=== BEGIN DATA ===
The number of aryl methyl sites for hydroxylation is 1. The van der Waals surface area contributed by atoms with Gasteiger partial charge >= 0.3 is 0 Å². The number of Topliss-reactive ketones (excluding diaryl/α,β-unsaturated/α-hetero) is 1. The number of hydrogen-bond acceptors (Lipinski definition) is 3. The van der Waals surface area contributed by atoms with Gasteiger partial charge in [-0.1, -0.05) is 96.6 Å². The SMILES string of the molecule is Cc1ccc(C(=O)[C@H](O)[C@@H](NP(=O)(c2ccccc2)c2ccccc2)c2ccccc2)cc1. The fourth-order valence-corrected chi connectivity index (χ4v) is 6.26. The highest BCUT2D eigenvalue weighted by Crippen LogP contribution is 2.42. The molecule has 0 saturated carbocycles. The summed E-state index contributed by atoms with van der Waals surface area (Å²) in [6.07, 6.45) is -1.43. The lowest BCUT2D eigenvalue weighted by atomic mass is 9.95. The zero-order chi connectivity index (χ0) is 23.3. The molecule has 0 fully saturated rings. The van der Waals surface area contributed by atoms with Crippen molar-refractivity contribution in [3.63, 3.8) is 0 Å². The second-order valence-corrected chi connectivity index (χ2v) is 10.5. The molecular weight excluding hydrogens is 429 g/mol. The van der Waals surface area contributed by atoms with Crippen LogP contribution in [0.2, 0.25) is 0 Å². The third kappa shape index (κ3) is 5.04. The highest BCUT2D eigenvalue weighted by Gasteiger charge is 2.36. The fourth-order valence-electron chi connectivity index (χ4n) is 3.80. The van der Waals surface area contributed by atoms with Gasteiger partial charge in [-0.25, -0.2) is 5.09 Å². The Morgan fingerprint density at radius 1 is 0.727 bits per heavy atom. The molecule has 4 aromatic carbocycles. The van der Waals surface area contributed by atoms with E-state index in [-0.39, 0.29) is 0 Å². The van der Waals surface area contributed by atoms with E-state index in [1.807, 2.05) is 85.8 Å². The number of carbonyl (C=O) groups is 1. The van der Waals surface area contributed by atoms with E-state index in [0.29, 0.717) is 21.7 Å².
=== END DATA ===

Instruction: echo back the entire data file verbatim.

The number of aryl methyl sites for hydroxylation is 1. The van der Waals surface area contributed by atoms with Gasteiger partial charge >= 0.3 is 0 Å². The number of Topliss-reactive ketones (excluding diaryl/α,β-unsaturated/α-hetero) is 1. The number of hydrogen-bond acceptors (Lipinski definition) is 3. The van der Waals surface area contributed by atoms with Gasteiger partial charge in [-0.1, -0.05) is 96.6 Å². The SMILES string of the molecule is Cc1ccc(C(=O)[C@H](O)[C@@H](NP(=O)(c2ccccc2)c2ccccc2)c2ccccc2)cc1. The fourth-order valence-corrected chi connectivity index (χ4v) is 6.26. The highest BCUT2D eigenvalue weighted by Crippen LogP contribution is 2.42. The molecule has 0 saturated carbocycles. The summed E-state index contributed by atoms with van der Waals surface area (Å²) in [6.07, 6.45) is -1.43. The lowest BCUT2D eigenvalue weighted by atomic mass is 9.95. The zero-order chi connectivity index (χ0) is 23.3. The molecule has 0 fully saturated rings. The van der Waals surface area contributed by atoms with Crippen molar-refractivity contribution in [3.63, 3.8) is 0 Å². The second-order valence-corrected chi connectivity index (χ2v) is 10.5. The molecular weight excluding hydrogens is 429 g/mol. The van der Waals surface area contributed by atoms with Crippen LogP contribution in [0.2, 0.25) is 0 Å². The third kappa shape index (κ3) is 5.04. The highest BCUT2D eigenvalue weighted by Gasteiger charge is 2.36. The fourth-order valence-electron chi connectivity index (χ4n) is 3.80. The van der Waals surface area contributed by atoms with Gasteiger partial charge in [-0.25, -0.2) is 5.09 Å². The Morgan fingerprint density at radius 1 is 0.727 bits per heavy atom. The molecule has 4 aromatic carbocycles. The van der Waals surface area contributed by atoms with E-state index in [-0.39, 0.29) is 0 Å². The van der Waals surface area contributed by atoms with E-state index in [1.807, 2.05) is 85.8 Å². The number of carbonyl (C=O) groups is 1. The van der Waals surface area contributed by atoms with E-state index in [0.29, 0.717) is 21.7 Å².